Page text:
After scoring just one run across the first two games of the series, Boston's bats broke loose.
Sale will return to the mound on regular rest Friday night at Fenway Park against the Twins. After that, he should get at least one extra day of rest across his next four starts due to team off-days. Cora's plan to keep Sale rested this season has worked perfectly. Keeping him to 99 pitches on Sunday only helped in that regard.
Unlike a year ago, Sale seems primed for a strong finish.
"I think so," said Sale. "I don't know what the exact number is, but I know I've thrown less innings, less pitches per start in general this time now than I was last year. I don't see how it can hurt."
MOMENTS THAT MATTERED
JBJ rewarded this time: The three-run homer by Bradley was hit in almost the same direction as his rope on Saturday that was flagged down by JaCoby Jones, but Bradley got enough on it this time to get it out of the park and give Boston a 6-0 lead. According to Statcast™, the shot was hit with an exit velocity of 103.9 mph at a projected distance of 390 feet. By comparison, the drive Jones flagged down on Saturday was also 103.9 mph while going 380 feet. Bradley's shot was the highlight of a four-run inning.
"I really was going to be upset if I didn't get that one," Bradley said.
For a deep Boston lineup, Bradley is an X-factor when he produces. The Red Sox are 23-1 when he tallies at least one extra-base hit. After a prolonged slump to start the season, Bradley is hitting his stride, though his average for the season is .211. In his past 70 at-bats dating back to June 24, Bradley is slashing .314/.364/.557 with eight doubles, three homers and 18 RBIs.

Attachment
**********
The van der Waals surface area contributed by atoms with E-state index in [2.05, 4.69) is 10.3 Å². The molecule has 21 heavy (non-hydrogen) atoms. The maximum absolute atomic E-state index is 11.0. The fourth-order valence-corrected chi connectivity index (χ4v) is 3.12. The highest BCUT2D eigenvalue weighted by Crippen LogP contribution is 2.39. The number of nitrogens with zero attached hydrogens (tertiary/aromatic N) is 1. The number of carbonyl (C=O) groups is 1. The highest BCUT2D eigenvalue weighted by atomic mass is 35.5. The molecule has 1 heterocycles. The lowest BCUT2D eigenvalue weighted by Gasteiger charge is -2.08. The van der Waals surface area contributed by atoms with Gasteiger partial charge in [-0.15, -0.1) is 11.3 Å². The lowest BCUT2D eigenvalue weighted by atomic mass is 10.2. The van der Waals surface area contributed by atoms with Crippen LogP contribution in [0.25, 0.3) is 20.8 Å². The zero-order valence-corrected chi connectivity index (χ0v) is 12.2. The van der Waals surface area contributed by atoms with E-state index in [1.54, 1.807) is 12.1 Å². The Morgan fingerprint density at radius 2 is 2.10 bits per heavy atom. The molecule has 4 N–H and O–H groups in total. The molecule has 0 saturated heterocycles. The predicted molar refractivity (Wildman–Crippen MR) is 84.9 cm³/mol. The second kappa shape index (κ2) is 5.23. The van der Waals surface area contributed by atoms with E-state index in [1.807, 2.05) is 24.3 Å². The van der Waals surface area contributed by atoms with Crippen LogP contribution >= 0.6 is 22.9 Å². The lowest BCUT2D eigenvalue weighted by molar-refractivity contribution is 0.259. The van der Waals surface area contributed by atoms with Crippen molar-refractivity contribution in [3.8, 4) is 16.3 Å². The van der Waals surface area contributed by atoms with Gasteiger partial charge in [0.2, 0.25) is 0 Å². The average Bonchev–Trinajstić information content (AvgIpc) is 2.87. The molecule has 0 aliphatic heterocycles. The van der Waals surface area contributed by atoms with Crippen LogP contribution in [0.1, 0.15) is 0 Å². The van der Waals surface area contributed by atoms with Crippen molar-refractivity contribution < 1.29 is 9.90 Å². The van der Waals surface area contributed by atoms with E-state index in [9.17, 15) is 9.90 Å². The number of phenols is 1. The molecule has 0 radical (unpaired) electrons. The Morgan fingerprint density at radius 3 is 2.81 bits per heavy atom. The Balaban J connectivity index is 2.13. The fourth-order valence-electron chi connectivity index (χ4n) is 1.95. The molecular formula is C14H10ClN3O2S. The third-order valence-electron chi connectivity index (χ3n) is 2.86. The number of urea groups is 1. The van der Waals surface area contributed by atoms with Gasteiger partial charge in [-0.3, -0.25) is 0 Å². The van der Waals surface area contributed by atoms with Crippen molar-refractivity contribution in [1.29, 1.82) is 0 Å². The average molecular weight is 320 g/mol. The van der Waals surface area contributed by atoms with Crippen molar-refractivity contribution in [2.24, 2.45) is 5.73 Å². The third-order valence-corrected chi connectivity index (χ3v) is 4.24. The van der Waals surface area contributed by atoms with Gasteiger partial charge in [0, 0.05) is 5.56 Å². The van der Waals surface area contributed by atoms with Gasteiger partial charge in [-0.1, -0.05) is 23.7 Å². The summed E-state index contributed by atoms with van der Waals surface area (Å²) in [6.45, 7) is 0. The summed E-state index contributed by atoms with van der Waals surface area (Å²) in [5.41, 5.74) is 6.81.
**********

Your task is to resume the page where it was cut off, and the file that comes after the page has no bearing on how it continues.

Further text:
"He's in a good place. We start looking at the numbers the last 15, 20, 25 games, whatever it is, he's been an above-average hitter at the big league level, and obviously, defensively, he's amazing in center field," said Cora.
The Red Sox continue to be all but unstoppable when they score first, posting a 47-5 record in those situations. Boston has been an offensive juggernaut this season, scoring five-plus runs 60 times in 101 games, the best in the Majors.
HE SAID IT
"I think it's good. Anytime you can get some rest, especially later on in the year, that's kind of when the monkey jumps on your back. Anytime you can have an extra day and get a little fresher, it will be good." -- Sale, enthused about his pitching schedule the rest of the way
Sinkerballer Rick Porcello (11-4, 4.13 ERA) will finally get a chance to avenge his worst start of the season when he starts Monday's game in Baltimore on nine days of rest. Porcello was tagged for seven hits and eight runs in two-plus innings by the Blue Jays in his last start. In nine career starts at Camden Yards, Porcello is 2-5 with a 4.85 ERA. The Orioles counter with righty Kevin Gausman (4-7, 4.33). First pitch is scheduled for 7:05 p.m. ET.